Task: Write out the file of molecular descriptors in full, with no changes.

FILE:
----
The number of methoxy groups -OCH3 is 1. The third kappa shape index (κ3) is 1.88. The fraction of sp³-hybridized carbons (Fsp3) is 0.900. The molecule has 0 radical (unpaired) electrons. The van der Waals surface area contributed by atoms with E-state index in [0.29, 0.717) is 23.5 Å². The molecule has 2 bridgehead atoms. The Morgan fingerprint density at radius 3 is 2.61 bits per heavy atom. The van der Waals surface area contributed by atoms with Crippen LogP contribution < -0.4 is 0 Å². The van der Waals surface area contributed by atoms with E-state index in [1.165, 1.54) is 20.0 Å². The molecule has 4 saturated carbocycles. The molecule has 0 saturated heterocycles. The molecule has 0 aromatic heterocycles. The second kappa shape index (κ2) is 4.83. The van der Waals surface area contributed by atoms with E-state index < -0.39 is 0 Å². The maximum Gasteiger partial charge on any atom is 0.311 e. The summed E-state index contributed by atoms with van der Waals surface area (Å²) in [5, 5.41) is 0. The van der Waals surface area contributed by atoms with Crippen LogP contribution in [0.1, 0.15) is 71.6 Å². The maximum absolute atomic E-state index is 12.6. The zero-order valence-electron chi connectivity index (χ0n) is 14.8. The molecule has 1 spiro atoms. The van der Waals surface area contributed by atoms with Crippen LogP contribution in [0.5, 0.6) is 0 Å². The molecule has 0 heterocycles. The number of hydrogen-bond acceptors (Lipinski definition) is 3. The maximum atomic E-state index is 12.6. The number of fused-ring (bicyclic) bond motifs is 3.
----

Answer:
The number of methoxy groups -OCH3 is 1. The third kappa shape index (κ3) is 1.88. The fraction of sp³-hybridized carbons (Fsp3) is 0.900. The molecule has 0 radical (unpaired) electrons. The van der Waals surface area contributed by atoms with E-state index in [0.29, 0.717) is 23.5 Å². The molecule has 2 bridgehead atoms. The Morgan fingerprint density at radius 3 is 2.61 bits per heavy atom. The van der Waals surface area contributed by atoms with Crippen LogP contribution < -0.4 is 0 Å². The van der Waals surface area contributed by atoms with E-state index in [1.165, 1.54) is 20.0 Å². The molecule has 4 saturated carbocycles. The molecule has 0 saturated heterocycles. The molecule has 0 aromatic heterocycles. The second kappa shape index (κ2) is 4.83. The van der Waals surface area contributed by atoms with E-state index < -0.39 is 0 Å². The maximum Gasteiger partial charge on any atom is 0.311 e. The summed E-state index contributed by atoms with van der Waals surface area (Å²) in [5, 5.41) is 0. The van der Waals surface area contributed by atoms with Crippen LogP contribution in [0.1, 0.15) is 71.6 Å². The maximum absolute atomic E-state index is 12.6. The zero-order valence-electron chi connectivity index (χ0n) is 14.8. The molecule has 1 spiro atoms. The van der Waals surface area contributed by atoms with Crippen LogP contribution in [0.5, 0.6) is 0 Å². The molecule has 0 heterocycles. The number of hydrogen-bond acceptors (Lipinski definition) is 3. The maximum atomic E-state index is 12.6. The number of fused-ring (bicyclic) bond motifs is 3.